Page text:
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    Author(s): C.J. Fettig; A.S. Munson; S.R. McKelvey; DeGomez T.E.
    Date: 2009
    Source: Tucson, AZ: University of Arizona, College of Agriculture and Life Sciences Bulletin, AZ1493. 4 p
    Publication Series: Miscellaneous Publication
    Station: Pacific Southwest Research Station
    PDF: View PDF  (538.28 KB)


    Bark beetles are commonly recognized as important tree mortality agents in western coniferous forests, but relatively few species (<25) are capable of killing apparently-healthy trees. However, during the last decade extensive levels of tree mortality were attributed to bark beetle outbreaks in spruce forests of south-central Alaska and the Rocky Mountains, lodgepole pine forests of western Canada and the Rocky Mountains, pinyon-juniper woodlands of the southwestern U.S., and ponderosa pine forests throughout much of their range. Large scale outbreaks occur when favorable climatic (e.g., droughts) and stand (e.g., dense stands of suitable hosts) conditions coincide.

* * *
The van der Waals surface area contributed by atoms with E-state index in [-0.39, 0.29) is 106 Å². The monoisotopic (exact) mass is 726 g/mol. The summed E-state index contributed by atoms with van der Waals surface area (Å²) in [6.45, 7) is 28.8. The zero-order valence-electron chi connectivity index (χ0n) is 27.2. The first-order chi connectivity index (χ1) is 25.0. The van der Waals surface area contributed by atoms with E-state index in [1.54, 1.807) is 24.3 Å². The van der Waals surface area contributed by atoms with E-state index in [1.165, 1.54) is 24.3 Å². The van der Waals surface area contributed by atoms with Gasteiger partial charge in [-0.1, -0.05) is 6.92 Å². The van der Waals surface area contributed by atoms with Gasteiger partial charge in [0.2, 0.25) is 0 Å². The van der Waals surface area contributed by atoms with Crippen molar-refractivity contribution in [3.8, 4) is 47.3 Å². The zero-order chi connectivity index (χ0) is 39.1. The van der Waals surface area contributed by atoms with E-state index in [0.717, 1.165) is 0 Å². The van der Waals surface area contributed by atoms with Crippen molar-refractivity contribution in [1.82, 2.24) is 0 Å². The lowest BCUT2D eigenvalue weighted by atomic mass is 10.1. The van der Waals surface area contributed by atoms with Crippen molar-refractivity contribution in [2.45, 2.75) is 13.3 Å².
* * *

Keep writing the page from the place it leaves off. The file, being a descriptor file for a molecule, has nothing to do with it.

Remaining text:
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    Fettig, C.J., A.S. Munson, S.R. McKelvey, and T.E. DeGomez. 2009. Deposition from ground-based sprays of carbaryl to protect individual trees from bark beetle attack in the western United States. Tucson, AZ: University of Arizona, College of Agriculture and Life Sciences Bulletin, AZ1493. 4 p.

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